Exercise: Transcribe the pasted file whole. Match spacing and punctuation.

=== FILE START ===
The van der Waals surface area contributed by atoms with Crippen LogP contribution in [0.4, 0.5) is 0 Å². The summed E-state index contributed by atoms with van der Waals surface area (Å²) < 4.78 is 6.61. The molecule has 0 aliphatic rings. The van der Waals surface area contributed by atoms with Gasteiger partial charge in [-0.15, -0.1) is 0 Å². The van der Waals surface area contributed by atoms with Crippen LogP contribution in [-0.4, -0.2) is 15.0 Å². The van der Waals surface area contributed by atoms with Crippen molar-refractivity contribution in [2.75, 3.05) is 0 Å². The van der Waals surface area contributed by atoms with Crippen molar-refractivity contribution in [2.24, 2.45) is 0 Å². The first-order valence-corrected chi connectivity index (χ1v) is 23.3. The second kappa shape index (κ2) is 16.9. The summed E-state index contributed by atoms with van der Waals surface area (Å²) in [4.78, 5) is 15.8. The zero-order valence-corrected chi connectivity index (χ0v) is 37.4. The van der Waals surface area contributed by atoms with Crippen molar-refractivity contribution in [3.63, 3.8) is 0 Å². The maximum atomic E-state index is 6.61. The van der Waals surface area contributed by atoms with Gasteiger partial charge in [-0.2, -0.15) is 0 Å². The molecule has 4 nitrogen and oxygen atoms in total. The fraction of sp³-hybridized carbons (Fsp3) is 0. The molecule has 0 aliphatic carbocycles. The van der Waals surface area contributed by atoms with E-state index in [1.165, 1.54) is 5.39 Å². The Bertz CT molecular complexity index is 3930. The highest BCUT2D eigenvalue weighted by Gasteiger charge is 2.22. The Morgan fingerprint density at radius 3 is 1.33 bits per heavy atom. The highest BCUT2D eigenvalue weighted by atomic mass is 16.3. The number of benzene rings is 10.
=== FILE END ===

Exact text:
The van der Waals surface area contributed by atoms with Crippen LogP contribution in [0.4, 0.5) is 0 Å². The summed E-state index contributed by atoms with van der Waals surface area (Å²) < 4.78 is 6.61. The molecule has 0 aliphatic rings. The van der Waals surface area contributed by atoms with Gasteiger partial charge in [-0.15, -0.1) is 0 Å². The van der Waals surface area contributed by atoms with Crippen LogP contribution in [-0.4, -0.2) is 15.0 Å². The van der Waals surface area contributed by atoms with Crippen molar-refractivity contribution in [2.75, 3.05) is 0 Å². The van der Waals surface area contributed by atoms with Crippen molar-refractivity contribution in [2.24, 2.45) is 0 Å². The first-order valence-corrected chi connectivity index (χ1v) is 23.3. The second kappa shape index (κ2) is 16.9. The summed E-state index contributed by atoms with van der Waals surface area (Å²) in [4.78, 5) is 15.8. The zero-order valence-corrected chi connectivity index (χ0v) is 37.4. The van der Waals surface area contributed by atoms with Crippen molar-refractivity contribution in [3.63, 3.8) is 0 Å². The maximum atomic E-state index is 6.61. The van der Waals surface area contributed by atoms with Gasteiger partial charge in [-0.2, -0.15) is 0 Å². The molecule has 4 nitrogen and oxygen atoms in total. The fraction of sp³-hybridized carbons (Fsp3) is 0. The molecule has 0 aliphatic carbocycles. The van der Waals surface area contributed by atoms with E-state index in [1.165, 1.54) is 5.39 Å². The Bertz CT molecular complexity index is 3930. The highest BCUT2D eigenvalue weighted by Gasteiger charge is 2.22. The Morgan fingerprint density at radius 3 is 1.33 bits per heavy atom. The highest BCUT2D eigenvalue weighted by atomic mass is 16.3. The number of benzene rings is 10.